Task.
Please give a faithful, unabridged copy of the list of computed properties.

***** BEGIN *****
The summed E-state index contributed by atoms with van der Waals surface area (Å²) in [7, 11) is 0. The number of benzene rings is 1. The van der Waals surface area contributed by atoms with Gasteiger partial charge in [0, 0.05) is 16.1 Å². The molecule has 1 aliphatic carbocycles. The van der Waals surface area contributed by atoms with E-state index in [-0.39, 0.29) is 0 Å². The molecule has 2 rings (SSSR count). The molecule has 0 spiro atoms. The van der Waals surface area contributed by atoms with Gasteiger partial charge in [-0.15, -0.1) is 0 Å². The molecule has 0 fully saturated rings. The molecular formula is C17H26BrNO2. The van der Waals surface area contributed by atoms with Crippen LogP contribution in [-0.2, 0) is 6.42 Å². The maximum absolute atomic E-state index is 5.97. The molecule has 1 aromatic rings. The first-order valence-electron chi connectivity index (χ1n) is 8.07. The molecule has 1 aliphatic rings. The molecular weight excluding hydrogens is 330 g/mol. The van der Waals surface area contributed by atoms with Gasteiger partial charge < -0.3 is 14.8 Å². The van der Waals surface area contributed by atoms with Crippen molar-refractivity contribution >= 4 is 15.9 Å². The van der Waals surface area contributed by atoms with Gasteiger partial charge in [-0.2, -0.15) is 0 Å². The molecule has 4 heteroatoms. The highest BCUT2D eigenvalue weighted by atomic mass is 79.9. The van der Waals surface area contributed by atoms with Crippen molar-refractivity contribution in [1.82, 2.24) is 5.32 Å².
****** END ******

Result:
The summed E-state index contributed by atoms with van der Waals surface area (Å²) in [7, 11) is 0. The number of benzene rings is 1. The van der Waals surface area contributed by atoms with Gasteiger partial charge in [0, 0.05) is 16.1 Å². The molecule has 1 aliphatic carbocycles. The van der Waals surface area contributed by atoms with E-state index in [-0.39, 0.29) is 0 Å². The molecule has 2 rings (SSSR count). The molecule has 0 spiro atoms. The van der Waals surface area contributed by atoms with Gasteiger partial charge in [-0.15, -0.1) is 0 Å². The molecule has 0 fully saturated rings. The molecular formula is C17H26BrNO2. The van der Waals surface area contributed by atoms with Crippen LogP contribution in [-0.2, 0) is 6.42 Å². The maximum absolute atomic E-state index is 5.97. The molecule has 1 aromatic rings. The first-order valence-electron chi connectivity index (χ1n) is 8.07. The molecule has 1 aliphatic rings. The molecular weight excluding hydrogens is 330 g/mol. The van der Waals surface area contributed by atoms with Gasteiger partial charge < -0.3 is 14.8 Å². The van der Waals surface area contributed by atoms with Crippen molar-refractivity contribution >= 4 is 15.9 Å². The van der Waals surface area contributed by atoms with Gasteiger partial charge in [-0.2, -0.15) is 0 Å². The molecule has 4 heteroatoms. The highest BCUT2D eigenvalue weighted by atomic mass is 79.9. The van der Waals surface area contributed by atoms with Crippen molar-refractivity contribution in [1.82, 2.24) is 5.32 Å².